The Bush administration ruled Friday that it will not provide wilderness protection to millions of acres of Alaska's Tongass National Forest.
The decision by the U.S. Forest Service formally affirms a recommendation it had made in May, rebuffing an effort by environmentalists to limit logging. Environmental groups said the decision could open more than 1 million acres of old-growth forest to logging, particularly if the administration or federal courts reverse the Clinton administration's restrictions on forest road building.
The Forest Service said only 676,000 acres could be opened to logging under any circumstance.
Denny Bschor, regional forester for Alaska, issued a "record of decision" that "recommends no more wilderness" be designated in the Tongass. Bschor said in a statement that "this plan will provide an economical supply of timber" using 4% of the Tongass' 16.8 million acres.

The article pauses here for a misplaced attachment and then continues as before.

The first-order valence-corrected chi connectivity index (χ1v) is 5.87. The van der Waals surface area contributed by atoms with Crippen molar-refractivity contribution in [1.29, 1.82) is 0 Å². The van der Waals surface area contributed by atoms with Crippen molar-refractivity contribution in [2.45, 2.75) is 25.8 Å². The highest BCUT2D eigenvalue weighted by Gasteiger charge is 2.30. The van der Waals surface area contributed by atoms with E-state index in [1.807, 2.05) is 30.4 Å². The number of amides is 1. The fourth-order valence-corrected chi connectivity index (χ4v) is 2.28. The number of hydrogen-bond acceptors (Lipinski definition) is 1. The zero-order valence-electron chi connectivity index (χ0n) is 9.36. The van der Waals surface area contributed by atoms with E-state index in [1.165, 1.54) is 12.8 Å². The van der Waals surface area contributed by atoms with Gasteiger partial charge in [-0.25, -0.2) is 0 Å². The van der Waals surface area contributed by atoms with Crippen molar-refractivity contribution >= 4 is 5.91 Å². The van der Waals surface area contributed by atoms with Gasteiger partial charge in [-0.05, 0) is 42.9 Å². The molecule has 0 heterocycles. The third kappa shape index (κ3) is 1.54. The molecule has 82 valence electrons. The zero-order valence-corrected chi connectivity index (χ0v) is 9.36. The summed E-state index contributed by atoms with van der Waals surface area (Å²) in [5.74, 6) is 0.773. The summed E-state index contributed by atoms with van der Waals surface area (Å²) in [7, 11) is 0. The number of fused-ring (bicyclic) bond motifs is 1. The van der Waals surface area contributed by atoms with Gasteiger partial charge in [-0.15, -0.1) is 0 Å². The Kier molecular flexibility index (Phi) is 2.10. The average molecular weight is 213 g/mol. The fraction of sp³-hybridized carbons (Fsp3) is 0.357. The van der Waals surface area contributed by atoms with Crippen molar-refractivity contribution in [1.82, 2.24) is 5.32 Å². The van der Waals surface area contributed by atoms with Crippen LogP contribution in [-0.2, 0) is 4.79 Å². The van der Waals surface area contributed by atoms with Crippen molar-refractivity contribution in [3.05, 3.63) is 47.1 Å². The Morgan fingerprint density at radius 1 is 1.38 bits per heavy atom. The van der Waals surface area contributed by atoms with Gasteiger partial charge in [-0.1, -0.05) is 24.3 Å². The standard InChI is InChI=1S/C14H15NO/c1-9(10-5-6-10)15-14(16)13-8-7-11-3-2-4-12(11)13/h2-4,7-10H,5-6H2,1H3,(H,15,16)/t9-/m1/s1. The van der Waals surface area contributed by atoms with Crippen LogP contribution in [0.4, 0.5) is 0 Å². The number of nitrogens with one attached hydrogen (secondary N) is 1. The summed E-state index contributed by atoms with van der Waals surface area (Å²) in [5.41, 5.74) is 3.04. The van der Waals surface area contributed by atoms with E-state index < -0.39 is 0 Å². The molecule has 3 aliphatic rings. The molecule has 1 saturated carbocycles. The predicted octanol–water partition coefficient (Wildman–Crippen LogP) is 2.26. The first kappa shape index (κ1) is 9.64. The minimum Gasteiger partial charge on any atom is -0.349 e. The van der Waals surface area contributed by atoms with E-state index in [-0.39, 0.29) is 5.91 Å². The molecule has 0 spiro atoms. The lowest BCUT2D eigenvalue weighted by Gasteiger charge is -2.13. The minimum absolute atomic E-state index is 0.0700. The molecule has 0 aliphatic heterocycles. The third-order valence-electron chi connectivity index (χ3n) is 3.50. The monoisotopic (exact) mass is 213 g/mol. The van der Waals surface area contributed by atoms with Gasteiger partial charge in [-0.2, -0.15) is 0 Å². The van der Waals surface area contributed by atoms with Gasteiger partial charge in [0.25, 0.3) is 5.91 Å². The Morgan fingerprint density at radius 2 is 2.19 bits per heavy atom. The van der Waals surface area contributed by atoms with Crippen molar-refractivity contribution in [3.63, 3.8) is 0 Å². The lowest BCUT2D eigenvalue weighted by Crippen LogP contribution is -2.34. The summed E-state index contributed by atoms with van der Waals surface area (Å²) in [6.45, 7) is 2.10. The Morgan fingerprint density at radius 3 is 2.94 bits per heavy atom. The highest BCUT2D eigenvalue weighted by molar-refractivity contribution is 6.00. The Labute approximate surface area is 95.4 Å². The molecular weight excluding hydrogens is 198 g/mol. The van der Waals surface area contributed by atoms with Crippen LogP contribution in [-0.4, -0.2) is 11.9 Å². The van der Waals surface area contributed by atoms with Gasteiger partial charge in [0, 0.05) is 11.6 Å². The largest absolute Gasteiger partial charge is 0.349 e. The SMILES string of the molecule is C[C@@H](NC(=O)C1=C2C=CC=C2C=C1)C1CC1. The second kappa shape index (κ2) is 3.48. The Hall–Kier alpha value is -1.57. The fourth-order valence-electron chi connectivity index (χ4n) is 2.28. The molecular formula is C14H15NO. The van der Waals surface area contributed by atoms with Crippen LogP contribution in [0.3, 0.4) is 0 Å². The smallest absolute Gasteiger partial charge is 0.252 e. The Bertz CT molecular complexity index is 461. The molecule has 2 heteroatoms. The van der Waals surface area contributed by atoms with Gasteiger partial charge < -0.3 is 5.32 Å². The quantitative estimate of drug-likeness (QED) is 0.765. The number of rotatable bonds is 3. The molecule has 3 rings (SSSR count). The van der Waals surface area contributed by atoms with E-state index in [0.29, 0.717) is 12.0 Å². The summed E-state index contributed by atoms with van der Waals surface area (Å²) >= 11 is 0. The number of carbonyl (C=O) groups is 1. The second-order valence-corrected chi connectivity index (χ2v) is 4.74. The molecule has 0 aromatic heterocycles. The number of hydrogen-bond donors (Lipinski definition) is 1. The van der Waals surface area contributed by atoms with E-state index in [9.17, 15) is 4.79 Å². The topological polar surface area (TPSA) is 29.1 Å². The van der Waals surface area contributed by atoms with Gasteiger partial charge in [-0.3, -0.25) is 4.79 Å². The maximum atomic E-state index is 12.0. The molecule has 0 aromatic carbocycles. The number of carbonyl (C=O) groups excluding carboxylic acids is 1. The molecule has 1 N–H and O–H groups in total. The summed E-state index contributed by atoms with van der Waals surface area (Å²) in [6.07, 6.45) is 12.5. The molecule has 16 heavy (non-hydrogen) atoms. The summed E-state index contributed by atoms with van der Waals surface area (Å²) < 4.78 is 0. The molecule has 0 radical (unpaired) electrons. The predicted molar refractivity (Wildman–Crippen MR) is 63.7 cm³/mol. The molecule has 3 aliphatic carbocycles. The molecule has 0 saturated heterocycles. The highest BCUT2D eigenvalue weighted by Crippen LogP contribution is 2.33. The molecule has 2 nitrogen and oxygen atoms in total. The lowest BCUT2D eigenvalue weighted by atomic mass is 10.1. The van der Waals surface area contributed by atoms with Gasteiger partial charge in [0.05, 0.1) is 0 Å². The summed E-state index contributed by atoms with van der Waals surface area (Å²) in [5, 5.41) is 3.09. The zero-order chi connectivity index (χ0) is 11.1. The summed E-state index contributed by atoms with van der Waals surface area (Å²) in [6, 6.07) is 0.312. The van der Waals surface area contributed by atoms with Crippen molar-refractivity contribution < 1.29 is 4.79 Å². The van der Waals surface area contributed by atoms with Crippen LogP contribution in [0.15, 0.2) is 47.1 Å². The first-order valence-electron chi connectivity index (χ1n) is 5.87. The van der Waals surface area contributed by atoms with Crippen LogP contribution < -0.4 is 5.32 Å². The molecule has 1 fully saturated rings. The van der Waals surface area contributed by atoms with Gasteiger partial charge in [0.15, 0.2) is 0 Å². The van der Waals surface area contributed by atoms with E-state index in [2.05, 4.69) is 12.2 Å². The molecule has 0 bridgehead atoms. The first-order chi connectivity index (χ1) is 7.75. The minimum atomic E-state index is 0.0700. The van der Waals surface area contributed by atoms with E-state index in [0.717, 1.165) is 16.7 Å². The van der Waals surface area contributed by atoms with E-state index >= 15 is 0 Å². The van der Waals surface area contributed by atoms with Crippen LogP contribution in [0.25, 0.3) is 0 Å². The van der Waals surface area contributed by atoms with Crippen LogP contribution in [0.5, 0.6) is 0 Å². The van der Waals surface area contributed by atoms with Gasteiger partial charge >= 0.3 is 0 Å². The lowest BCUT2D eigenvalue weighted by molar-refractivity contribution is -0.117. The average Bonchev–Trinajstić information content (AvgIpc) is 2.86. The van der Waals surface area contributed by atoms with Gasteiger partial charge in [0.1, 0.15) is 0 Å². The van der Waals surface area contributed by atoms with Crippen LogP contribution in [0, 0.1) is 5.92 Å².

Conservation groups said the ruling would dramatically expand logging in the Alaskan forest if President Clinton's roadless rule is undone, as they expect. The Clinton rule would have prevented almost all logging in the Tongass, which contains nearly 30% of the world's unlogged coastal temperate rain forest. Congress has already set aside 6.4 million acres of the Tongass as wilderness, leaving about 9.5 million acres in dispute, of which only 1 or 2 million acres are commercially usable.
Pamela Finney, a Forest Service spokeswoman, said that under no circumstance would there be logging on acres other than the 676,000 already designated, a "big chunk" of which is inaccessible because of the roadless rule.